Colonel Hubert Zemke was the personification of a leader possessed of immense discipline and personal strength. He combined courage with the unswerving respect he commanded from the men who served under him and was one of the war’s greatest leaders. The confidence he engendered turned his 56th Fighter Group – the Wolfpack – into a legendary combat unit.
This exceptional photographic history from Nigel Julian and Peter Randall brings us every facet of the 56th, not just the pilots; but also the technical and support elements of the unit. It has the feel of a comprehensive history and there is little wonder for this book is, in many respects, the sum of a lifetime’s work and, as such, we should treat every page with a big dollop of respect. As odysseys go, this one is pretty special.
The quality and range of photographs is breath taking. Needless to say, the images are backed up by very detailed captions and as I don’t have anything like enough knowledge to comment on the subject I think it is safe to assume the quality of them is beyond reproach. This book reflects strongly on the vision of the guys running Fighting High. The very fact they were willing to step out of their RAF comfort zone tells us there is something special about this book.
The record is stuck again, so here goes – you can read it all in one sitting or enjoy it in parcels. But, it isn’t a flick through jobby because there is just too much going on. The cleanness of the layout and the style of the thing is very cool.
I found the captions a little difficult to read in some artificial light – but a long summer evening is perfect for it.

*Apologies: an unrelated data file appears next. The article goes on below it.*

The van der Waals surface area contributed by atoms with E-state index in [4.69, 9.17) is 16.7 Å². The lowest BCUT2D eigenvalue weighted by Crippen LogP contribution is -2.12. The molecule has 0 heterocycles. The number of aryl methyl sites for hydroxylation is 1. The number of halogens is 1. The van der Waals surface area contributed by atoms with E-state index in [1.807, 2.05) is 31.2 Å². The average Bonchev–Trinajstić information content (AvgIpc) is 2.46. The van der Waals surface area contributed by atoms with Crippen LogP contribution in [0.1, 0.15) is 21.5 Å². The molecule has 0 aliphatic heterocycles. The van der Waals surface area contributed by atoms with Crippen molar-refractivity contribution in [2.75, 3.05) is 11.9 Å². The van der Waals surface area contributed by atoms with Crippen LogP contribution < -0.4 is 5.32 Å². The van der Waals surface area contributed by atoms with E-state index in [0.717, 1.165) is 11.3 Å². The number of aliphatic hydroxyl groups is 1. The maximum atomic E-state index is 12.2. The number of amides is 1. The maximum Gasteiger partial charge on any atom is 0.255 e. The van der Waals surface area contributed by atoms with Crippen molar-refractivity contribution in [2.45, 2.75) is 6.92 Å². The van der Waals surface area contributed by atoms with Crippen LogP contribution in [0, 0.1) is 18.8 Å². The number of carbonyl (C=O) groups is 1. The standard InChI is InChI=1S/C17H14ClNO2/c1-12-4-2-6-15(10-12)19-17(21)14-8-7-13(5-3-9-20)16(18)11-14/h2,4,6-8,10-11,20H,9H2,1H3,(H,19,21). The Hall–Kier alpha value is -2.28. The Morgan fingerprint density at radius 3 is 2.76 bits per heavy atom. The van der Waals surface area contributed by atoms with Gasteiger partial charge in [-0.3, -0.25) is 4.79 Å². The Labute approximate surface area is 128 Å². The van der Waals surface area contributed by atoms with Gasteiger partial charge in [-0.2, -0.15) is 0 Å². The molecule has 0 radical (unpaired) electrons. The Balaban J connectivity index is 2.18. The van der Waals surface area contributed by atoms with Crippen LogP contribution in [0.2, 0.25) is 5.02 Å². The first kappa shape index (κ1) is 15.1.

Very nice, but what about the book itself? We are treated to a deadly serious history from the authors who see as much importance with meteorologists as they do aces. The effect is an equality of interest on all levels so the guys cleaning the bogs get the same billing as those shooting down Germans. We are being told they all won the war, not just the flyboys. Every man had a role to play securing victory. I really like this aspect.
The 56th were famous for flying the massive P-47 Thunderbolt, a bloody great lump of a plane that seems to defy the logic of aerodynamics. Brutal on the senses; it really is a beast putting the much prettier P-51 to flight. I am reminded that even Steve Earle was sufficiently impressed to include a reference to the Jug in one of his songs. The mix of colour and black and white images of a raft of P-47s and many other types form the spine of the book, but it is the people who are its strength. They shine through the pages and bring the 56th back to life. They are real for us.
Aside from my problem with modern light bulbs I really cannot find fault with this wonderful book. It is a thing of beauty and is, surely, a serious game changer
for our friends at Fighting High. How well their RAF histories have sold outside of the Commonwealth I do not know, but this one must surely open up the crucial US market. Believe me, Americans; you will love this book. It is an example of the best kind of photographic history and as a disciple I am in no doubt it will go great guns. Contented readers will find new details for months if not years to come.
I have to commend the authors for their commitment and skill and hope they feel vindicated. I sure as hell would! They have produced a masterpiece. Being a soppy old sod at heart I feel I can allow myself the use of an awesome on this occasion. It is a word never knowingly overused in our world of reviews and we pride ourselves in keeping such descriptive hype off your screen. But every now and again something comes along that makes the adjective perfect for the moment. Awesome! Go get.
Reviewed by Mark Barnes for War History Online
A Photographic Odyssey of the 56th Fighter Group During The Second World War
By Nigel Julian and Peter Randall
ISBN: 978 0 9926207 8 3